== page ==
My sister and I never fought except for this one day. She was playing Barry White (she loved Barry with all her heart) in the house, around that time the neighbours were used to listening to Motsweding FM, or Radio Setswana, as it was called at the time. I went to the tap and heard a song playing next door that I liked (nothing compares by Sinead O’Connor). It was during the times of cassettes and she had one of Barry White’s. I ran into the house and asked her to stop Barry White so that I could sing along with Sinead’s song, and then she could continue with Barry White afterwards. She said, “No”, and so I went and stopped the cassette and switched to FM. My sister came in and stopped the tuner and switched back to the cassette. That’s when the fight started. I couldn’t understand why because my reasoning was that she could listen to Barry White any time because she had him on cassette. Because she was older and heavier she won the fight. I wouldn’t leave it at that, so I took out a knife and stabbed her on the breast, then we fought for the knife and that’s when she cut me on my arm. I left her to clean up the blood. I went to take a bath and then went to my neighbour’s house. Later on my sister cooked and called me to come and eat. We never talked about it. We sort of made a silent agreement not to talk about it, and even today my mom doesn’t know.

My brother, three years older, was a very stubborn boy who didn’t like people. We didn’t get along at all and were always fighting, even physically. We fought so much that I can’t even recall one incident. If I had a fight with my younger brother and beat him, Dan would always come and beat me for beating Bradley. He always won but I always put up a good fight. In Sepedi language we say ‘katsana ya Modimo e hwa e ingapetše’, which in English when directly translated is: ‘…you die having put up a fight’. I was always ready to stand up for myself, and because of him I was this stubborn, cheeky child. We used to call him MacGyver because he was a thinker and could fix anything. Even when we were on good terms we would play by fighting. I remember him making a punching bag for me so that I could learn how to throw a fist, but somehow I never needed to throw a fist at a human being. Today he is such an angel, a real peacemaker in the family. I don’t know what changed over the years. I just love him.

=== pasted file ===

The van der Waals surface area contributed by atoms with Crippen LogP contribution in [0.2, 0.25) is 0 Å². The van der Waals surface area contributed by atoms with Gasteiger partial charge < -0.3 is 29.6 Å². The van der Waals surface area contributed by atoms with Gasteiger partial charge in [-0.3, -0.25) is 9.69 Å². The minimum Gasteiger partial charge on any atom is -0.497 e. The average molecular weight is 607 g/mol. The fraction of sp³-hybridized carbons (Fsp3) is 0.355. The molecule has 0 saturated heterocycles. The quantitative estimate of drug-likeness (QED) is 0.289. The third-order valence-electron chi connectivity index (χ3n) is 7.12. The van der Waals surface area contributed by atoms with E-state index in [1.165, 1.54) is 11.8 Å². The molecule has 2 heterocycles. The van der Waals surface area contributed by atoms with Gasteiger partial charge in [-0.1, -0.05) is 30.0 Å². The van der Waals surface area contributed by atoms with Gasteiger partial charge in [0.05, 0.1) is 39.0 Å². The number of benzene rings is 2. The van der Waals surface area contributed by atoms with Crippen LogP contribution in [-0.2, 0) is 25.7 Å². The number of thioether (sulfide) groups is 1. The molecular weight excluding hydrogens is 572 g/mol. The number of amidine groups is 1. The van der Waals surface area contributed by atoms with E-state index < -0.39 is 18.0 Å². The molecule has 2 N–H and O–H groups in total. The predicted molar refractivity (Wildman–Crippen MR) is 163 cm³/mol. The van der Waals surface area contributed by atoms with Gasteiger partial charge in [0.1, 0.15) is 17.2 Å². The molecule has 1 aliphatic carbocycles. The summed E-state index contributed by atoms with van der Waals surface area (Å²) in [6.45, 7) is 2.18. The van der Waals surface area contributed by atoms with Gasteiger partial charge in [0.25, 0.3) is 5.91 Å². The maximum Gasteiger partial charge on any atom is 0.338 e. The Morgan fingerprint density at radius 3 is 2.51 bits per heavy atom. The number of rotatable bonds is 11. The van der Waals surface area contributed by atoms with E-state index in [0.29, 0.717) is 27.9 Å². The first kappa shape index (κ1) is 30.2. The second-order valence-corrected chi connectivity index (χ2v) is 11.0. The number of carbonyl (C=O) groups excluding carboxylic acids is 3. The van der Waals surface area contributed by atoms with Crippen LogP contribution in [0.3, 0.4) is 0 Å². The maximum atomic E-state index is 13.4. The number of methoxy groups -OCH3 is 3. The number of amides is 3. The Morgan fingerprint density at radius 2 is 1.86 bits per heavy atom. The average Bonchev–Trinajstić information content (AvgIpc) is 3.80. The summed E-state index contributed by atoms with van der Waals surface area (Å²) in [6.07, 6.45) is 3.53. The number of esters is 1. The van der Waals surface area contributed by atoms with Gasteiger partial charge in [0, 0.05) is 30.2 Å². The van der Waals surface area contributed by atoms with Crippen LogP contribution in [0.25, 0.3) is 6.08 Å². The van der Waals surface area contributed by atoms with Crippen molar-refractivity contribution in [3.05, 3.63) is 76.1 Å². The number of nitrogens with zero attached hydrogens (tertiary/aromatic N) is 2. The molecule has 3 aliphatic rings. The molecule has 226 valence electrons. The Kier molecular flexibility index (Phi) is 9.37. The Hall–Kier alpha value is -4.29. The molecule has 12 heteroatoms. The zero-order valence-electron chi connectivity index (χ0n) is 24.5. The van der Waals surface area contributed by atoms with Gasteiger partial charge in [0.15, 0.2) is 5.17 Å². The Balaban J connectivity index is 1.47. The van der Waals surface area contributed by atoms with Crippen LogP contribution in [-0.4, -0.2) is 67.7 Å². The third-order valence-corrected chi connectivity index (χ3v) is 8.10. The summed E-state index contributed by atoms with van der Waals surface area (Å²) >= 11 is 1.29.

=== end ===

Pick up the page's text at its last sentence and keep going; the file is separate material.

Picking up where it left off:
My younger brother is two years younger than me, and is ‘my friend, my “twin’”. At home we were all very participative at church. We are from an Anglican background. My brother and I were both members of the St Lawrence Guild (altar boys and girls), and the youth club, and as such had the same friends. We were very mischievous. I will tell you of just two occasions, but there were many.

One was when I was about fifteen and the Pretoria Show was on, but we didn’t have any money to go. Bradley and the boys went out to create a donation list as if it was from a certain school, and they went knocking door to door asking for a donation, and so we managed to go to the Pretoria Show. On another occasion at the High School that we were both attending, there was a teacher who was just tired of my brother. He wrote a letter to my father asking him to come to school. Knowing how strict papa was, we decided to keep the letter and responded with our own letter. I was very good at English, and so I wrote the letter and made it sound as if it was from an adult.

In essence, I was a child who knew what was right because of my father. I called a spade a spade because of my mother and loved people because of my sister. I was very cheeky because of my older brother and mischievous because of my younger brother.